Do you have a hobby or something you loved doing as a child, but never considered it as a possibility for a job?

Whether it’s reading comic books, collecting something, or creating or building, there is probably a way you could do it for a living. Open a comic book shop, or create a comic book site online.

If there’s already something you love doing, you’re ahead of the game. Now you just need to research the possibilities of making money from it.

2. Find out What You Spend Hours Reading About

For myself, when I get passionate about something, I’ll read about it for hours on end. I’ll buy books and magazines. I’ll spend days on the Internet finding out more.

There may be a few possibilities here for you, and all of them are possible career paths. Don’t close your mind to these topics. Look into them until you feel your heart is content, and this will help you get started as you learn how to find your passion.

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3. Brainstorm

If nothing comes to mind right away as you’re asking how to find my passion, get out a sheet of paper and start writing down ideas[1]. This doesn’t need to be an organized list. It can simply be a paper full of random notes or even doodles. All of this will eventually come in handy later.

Look around your house, on your computer, or on your bookshelf for inspiration, and write down whatever comes to mind. There are no bad ideas at this stage.

4. Ask Around

There are likely people you admire in life, and there are things about them that you would like to replicate in yourself. Go to them if possible, and pick their brain. See how they landed where they currently are and whether they feel they’ve discovered their passion.

The more possibilities you find, the more likely your chances of learning how to find your passion in the long run. This may mean that you spend time talking to friends and family, coworkers, or even acquaintances in your free time.

5. Don’t Quit Your Job Just Yet

If you find your calling, your passion, don’t just turn in your resignation tomorrow. It’s best to stay in your job while you’re researching the possibilities.

If you can do your passion as a side job and build up the income for a few months or a year, that’s even better. It gives you a chance to build up some savings (and if you’re going into business for yourself, you’ll need that cash reserve), while practicing the skills you need.

6. Give It a Try First

It’s best to actually test your new idea before jumping into it as a career as you’re wondering how to find your passion. Do it as a hobby or side job at first, so that you can see if it’s really your true calling.

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You may be passionate about it for a few days, but where the rubber meets the road is whether you’re passionate about it for at least a few months.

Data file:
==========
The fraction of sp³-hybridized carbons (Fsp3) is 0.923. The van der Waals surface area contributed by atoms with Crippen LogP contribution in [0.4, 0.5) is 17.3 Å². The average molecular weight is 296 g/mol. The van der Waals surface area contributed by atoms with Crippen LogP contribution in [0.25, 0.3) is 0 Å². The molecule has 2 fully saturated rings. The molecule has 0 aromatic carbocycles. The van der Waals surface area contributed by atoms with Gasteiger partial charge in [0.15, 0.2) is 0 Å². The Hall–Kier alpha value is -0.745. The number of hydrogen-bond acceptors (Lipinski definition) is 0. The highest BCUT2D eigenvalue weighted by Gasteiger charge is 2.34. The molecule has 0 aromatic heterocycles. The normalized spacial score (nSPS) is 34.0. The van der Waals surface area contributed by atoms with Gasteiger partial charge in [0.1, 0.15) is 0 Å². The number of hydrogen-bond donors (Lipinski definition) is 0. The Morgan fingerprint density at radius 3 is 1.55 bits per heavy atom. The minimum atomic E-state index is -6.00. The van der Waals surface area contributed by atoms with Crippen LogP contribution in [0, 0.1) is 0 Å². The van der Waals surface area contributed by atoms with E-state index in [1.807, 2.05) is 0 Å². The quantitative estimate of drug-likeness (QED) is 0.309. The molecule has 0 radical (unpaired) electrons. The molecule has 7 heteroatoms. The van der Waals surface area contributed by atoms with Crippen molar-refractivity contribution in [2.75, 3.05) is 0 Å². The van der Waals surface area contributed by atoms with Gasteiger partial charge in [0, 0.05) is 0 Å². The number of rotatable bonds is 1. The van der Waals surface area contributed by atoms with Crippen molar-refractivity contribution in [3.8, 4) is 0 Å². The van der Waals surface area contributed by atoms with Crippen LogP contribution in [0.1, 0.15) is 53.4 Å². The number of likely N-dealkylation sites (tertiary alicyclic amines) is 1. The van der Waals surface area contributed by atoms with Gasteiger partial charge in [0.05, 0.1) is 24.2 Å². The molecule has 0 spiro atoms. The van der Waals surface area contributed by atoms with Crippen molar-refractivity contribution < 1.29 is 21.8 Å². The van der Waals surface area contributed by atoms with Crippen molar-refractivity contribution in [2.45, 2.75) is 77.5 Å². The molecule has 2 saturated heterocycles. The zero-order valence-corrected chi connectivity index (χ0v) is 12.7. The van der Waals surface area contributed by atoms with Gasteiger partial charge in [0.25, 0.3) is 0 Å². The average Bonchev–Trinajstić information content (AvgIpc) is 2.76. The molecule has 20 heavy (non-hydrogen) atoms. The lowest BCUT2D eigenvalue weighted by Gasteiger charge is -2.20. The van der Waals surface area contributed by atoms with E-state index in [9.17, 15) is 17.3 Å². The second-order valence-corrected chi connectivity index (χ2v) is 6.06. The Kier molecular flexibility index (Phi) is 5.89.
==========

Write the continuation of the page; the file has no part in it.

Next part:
If you pass this test, you have probably found it.

7. Do as Much Research as Possible

Know as much about your passion as possible. If this has been a passion for a while, you may have already been doing this. At any rate, do even more research. Read every website possible on the topic, and buy the best books available.

Find other people, either in your area or on the Internet, who do what you want to do for a living, and quiz them about the profession.

How much do they make, and what training and education did they need? What skills are necessary, and how did they get their start? What recommendations do they have?

Often, you’ll find that people are more than willing to give advice.

8. Practice, and Practice, and Practice Some More

If you’re getting close to learning how to find your passion, don’t go into it with amateur skill level. If you want to make money—to be a professional—you need to have professional skills.

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Get very good at your future career, and you will make money at it. Practice for hours on end and learn how to focus; if it’s something you love, the practice should be something you want to do.

9. Never Quit Trying

It’s possible that you won’t be able to find your passion at first. However, if you give up after a few days, you’re sure to fail. Keep trying, for months on end if necessary, and you’ll find it eventually.

Perhaps you thought you found your passion but discovered several months on that it wasn’t for you. Start over again and find a new passion. There may be more than one passion in your lifetime, so explore all the possibilities.

Have you found your passion but haven’t been successful making a living at it? Keep trying, and try again until you succeed. Success doesn’t come easy, so giving up early is a sure way to fail.

If you need a little help, the Make It Happen Handbook can provide you with a solid action plan to help you turn your passion in your career. Check out the handbook and start to live your passion!

The Bottom Line

Don’t forget that all of this will be a lot of work, but it will be the best investment you’ve ever made. Put in the time to learn how to find your passion, and you will find that your days are more fulfilling and produce more happiness and well-being in the long-term.

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Featured photo credit: Dewet Willemse via unsplash.com

Reference